Not only do we get to see others’ personal experiences with representation in media, but it’s a reminder that when you forget about skin color for just one moment, these are people just like the people in your bubble, who are going through similar trials and tribulations. That’s not to say we should be completely colorblind, but rather encourage the acceptance and appreciation of all cultures, no matter how different they are from our own.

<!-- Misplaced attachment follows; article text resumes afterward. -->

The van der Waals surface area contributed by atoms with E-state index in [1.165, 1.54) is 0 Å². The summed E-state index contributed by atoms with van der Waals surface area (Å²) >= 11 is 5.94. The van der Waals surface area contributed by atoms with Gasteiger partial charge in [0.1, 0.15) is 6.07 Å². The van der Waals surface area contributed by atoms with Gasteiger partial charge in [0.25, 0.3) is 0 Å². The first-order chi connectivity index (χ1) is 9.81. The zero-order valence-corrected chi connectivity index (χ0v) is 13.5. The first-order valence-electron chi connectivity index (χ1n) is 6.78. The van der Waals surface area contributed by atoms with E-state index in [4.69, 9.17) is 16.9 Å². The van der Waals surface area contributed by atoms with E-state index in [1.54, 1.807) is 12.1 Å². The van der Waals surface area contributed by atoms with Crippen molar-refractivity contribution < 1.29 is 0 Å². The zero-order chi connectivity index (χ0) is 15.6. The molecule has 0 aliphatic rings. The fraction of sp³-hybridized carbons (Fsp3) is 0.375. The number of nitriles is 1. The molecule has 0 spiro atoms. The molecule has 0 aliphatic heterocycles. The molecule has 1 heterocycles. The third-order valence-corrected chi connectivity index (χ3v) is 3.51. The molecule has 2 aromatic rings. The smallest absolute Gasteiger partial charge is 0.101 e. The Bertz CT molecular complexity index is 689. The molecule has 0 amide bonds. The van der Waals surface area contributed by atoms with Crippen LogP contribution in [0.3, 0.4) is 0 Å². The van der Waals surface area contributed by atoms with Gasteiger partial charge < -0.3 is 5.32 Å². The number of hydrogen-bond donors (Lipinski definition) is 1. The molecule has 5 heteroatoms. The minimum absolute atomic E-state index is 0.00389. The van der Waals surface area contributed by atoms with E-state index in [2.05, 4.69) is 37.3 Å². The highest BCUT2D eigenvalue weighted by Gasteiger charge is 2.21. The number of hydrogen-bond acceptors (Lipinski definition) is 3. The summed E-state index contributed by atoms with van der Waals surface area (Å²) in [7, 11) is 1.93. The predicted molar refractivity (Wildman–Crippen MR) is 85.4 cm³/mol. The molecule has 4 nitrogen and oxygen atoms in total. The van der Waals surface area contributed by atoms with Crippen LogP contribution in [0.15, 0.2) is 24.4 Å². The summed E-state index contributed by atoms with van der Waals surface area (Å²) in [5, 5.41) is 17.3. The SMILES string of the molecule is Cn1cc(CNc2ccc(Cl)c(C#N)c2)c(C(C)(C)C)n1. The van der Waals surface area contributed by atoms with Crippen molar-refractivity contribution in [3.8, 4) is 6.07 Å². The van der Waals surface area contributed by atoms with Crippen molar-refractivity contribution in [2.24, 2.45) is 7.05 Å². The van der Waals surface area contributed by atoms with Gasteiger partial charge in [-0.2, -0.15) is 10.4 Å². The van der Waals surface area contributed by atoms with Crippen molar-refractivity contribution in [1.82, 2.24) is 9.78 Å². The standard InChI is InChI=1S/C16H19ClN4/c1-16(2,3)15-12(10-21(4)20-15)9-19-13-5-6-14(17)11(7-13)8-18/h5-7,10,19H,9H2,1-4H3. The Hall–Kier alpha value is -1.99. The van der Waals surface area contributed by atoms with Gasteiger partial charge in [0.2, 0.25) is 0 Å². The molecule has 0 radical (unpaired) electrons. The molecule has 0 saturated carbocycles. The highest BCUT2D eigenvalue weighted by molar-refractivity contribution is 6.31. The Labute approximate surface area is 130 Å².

I’m grateful that I live in a time where I can see Filipinos (and minorities as a whole) being portrayed in an accurate light on screen, and it gives me positive reinforcement that we aren’t an afterthought. That we, too, have a place in this society, despite what the horrible actions and hate crimes of other Americans may say. It provides an intangible sense of belonging that no travel ban or affirmative action law can change. It gives us the ability to open up the dialogue and insist that there is always room for representation of all people on TV and film. Despite knowing all this, we can always do better. We have to do better. And we have the power to do so. If you’re a storyteller, tell your unique story to the masses. Pen a script. Direct a movie. Write a blog post. Yeah, Representation Is Important. And who better to represent us than, well, us?